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The role of intrinsic efficacy in determining response to a beta2-agonist in acute severe asthma.
Respir Med. 2007 May; 101(5):1007-14.RM

Abstract

BACKGROUND

Current guidelines recommend repeated doses of albuterol for the emergency treatment of acute asthma. However, approximately one-third of patients show little or no initial response to this partial beta(2)-agonist.

METHODS

We conducted a randomized, double-blind, proof-of-concept study to investigate whether a full beta(2)-agonist, isoproterenol, offers a therapeutic advantage in adults presenting with acute severe asthma (FEV(1)<50%) who fail to respond to an initial treatment of the partial beta(2)-agonist, albuterol. Study subjects were randomized to receive a 2-h continuous nebulization of either albuterol (7.5mg/h) (n=10, mean FEV(1)=37% predicted) or isoproterenol (7.5mg/h) (n=9, mean FEV(1)=33% predicted). Respiratory symptoms, vital signs and pulmonary function measures were collected.

RESULTS

Subjects from both treatment groups had similar baseline characteristics. The percent improvements from baseline FEV(1) at 60 and 120min were significantly higher in subjects receiving isoproterenol than those receiving albuterol (44 vs. 17% and 63 vs. 24%, respectively, P<0.05). The change in symptoms measured by the modified Borg score was also significantly greater in subjects receiving isoproterenol (P<0.01). Both treatments were well tolerated, though the mean increase in pulse rate at 60 and 120min (21 vs. 1 and 23 vs. 6beats/min, respectively, P<0.05) and the mean change in serum potassium at 120min (-0.52 vs. -0.07meq/L, P<0.05) from baseline were significantly greater in the isoproterenol group.

CONCLUSIONS

Our data suggest that in subjects presenting with acute severe asthma who fail to show an initial response to albuterol, the use of a beta(2)-agonist of higher intrinsic efficacy can be more effective in improving lung function and symptoms.

Authors+Show Affiliations

Department of Medicine, Baylor College of Medicine, Houston, TX, USA. Hanania@bcm.tmc.eduNo affiliation info availableNo affiliation info availableNo affiliation info availableNo affiliation info availableNo affiliation info availableNo affiliation info available

Pub Type(s)

Journal Article
Randomized Controlled Trial
Research Support, N.I.H., Extramural
Research Support, Non-U.S. Gov't

Language

eng

PubMed ID

17052901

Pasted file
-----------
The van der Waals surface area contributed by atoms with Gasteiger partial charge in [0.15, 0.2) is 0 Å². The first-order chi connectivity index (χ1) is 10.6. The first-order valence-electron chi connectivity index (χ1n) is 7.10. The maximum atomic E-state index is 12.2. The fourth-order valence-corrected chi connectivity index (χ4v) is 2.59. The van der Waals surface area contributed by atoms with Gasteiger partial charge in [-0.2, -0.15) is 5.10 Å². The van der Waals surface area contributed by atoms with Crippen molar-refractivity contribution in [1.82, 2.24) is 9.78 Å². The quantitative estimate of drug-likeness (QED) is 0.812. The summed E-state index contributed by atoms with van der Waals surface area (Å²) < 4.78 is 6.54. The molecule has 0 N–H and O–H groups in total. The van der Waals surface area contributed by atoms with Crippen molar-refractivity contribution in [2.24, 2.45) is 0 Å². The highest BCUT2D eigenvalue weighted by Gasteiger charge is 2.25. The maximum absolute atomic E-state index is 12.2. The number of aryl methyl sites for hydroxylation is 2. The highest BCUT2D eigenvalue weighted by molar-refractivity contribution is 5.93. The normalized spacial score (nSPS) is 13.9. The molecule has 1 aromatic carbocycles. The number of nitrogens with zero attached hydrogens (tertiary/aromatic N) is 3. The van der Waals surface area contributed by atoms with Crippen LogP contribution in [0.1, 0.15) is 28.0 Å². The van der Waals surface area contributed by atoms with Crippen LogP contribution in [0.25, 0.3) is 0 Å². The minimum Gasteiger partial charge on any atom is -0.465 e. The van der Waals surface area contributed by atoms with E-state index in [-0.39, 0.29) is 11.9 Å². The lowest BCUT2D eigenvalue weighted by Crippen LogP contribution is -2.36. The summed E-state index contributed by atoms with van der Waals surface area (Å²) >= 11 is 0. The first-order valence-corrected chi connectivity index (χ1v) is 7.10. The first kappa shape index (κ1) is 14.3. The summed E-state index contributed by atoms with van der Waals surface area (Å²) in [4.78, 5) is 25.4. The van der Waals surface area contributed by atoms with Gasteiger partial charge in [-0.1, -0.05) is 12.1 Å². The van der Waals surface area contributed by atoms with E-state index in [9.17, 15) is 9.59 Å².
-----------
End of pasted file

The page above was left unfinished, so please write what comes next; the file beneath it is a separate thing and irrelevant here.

Citation

Hanania, Nicola A., et al. "The Role of Intrinsic Efficacy in Determining Response to a Beta2-agonist in Acute Severe Asthma." Respiratory Medicine, vol. 101, no. 5, 2007, pp. 1007-14.
Hanania NA, Moore RH, Zimmerman JL, et al. The role of intrinsic efficacy in determining response to a beta2-agonist in acute severe asthma. Respir Med. 2007;101(5):1007-14.
Hanania, N. A., Moore, R. H., Zimmerman, J. L., Miller, C. T., Bag, R., Sharafkhaneh, A., & Dickey, B. F. (2007). The role of intrinsic efficacy in determining response to a beta2-agonist in acute severe asthma. Respiratory Medicine, 101(5), 1007-14.
Hanania NA, et al. The Role of Intrinsic Efficacy in Determining Response to a Beta2-agonist in Acute Severe Asthma. Respir Med. 2007;101(5):1007-14. PubMed PMID: 17052901.
* Article titles in AMA citation format should be in sentence-case
TY - JOUR T1 - The role of intrinsic efficacy in determining response to a beta2-agonist in acute severe asthma. AU - Hanania,Nicola A, AU - Moore,Robert H, AU - Zimmerman,Janice L, AU - Miller,Charles T, AU - Bag,Remzi, AU - Sharafkhaneh,Amir, AU - Dickey,Burton F, Y1 - 2006/10/17/ PY - 2006/04/21/received PY - 2006/08/29/revised PY - 2006/08/30/accepted PY - 2006/10/21/pubmed PY - 2007/6/6/medline PY - 2006/10/21/entrez SP - 1007 EP - 14 JF - Respiratory medicine JO - Respir Med VL - 101 IS - 5 N2 - BACKGROUND: Current guidelines recommend repeated doses of albuterol for the emergency treatment of acute asthma. However, approximately one-third of patients show little or no initial response to this partial beta(2)-agonist. METHODS: We conducted a randomized, double-blind, proof-of-concept study to investigate whether a full beta(2)-agonist, isoproterenol, offers a therapeutic advantage in adults presenting with acute severe asthma (FEV(1)<50%) who fail to respond to an initial treatment of the partial beta(2)-agonist, albuterol. Study subjects were randomized to receive a 2-h continuous nebulization of either albuterol (7.5mg/h) (n=10, mean FEV(1)=37% predicted) or isoproterenol (7.5mg/h) (n=9, mean FEV(1)=33% predicted). Respiratory symptoms, vital signs and pulmonary function measures were collected. RESULTS: Subjects from both treatment groups had similar baseline characteristics. The percent improvements from baseline FEV(1) at 60 and 120min were significantly higher in subjects receiving isoproterenol than those receiving albuterol (44 vs. 17% and 63 vs. 24%, respectively, P<0.05). The change in symptoms measured by the modified Borg score was also significantly greater in subjects receiving isoproterenol (P<0.01). Both treatments were well tolerated, though the mean increase in pulse rate at 60 and 120min (21 vs. 1 and 23 vs. 6beats/min, respectively, P<0.05) and the mean change in serum potassium at 120min (-0.52 vs. -0.07meq/L, P<0.05) from baseline were significantly greater in the isoproterenol group. CONCLUSIONS: Our data suggest that in subjects presenting with acute severe asthma who fail to show an initial response to albuterol, the use of a beta(2)-agonist of higher intrinsic efficacy can be more effective in improving lung function and symptoms. SN - 0954-6111 UR - https://www.unboundmedicine.com/medline/citation/17052901/The_role_of_intrinsic_efficacy_in_determining_response_to_a_beta2_agonist_in_acute_severe_asthma_ L2 - https://linkinghub.elsevier.com/retrieve/pii/S0954-6111(06)00440-9 DB - PRIME DP - Unbound Medicine ER -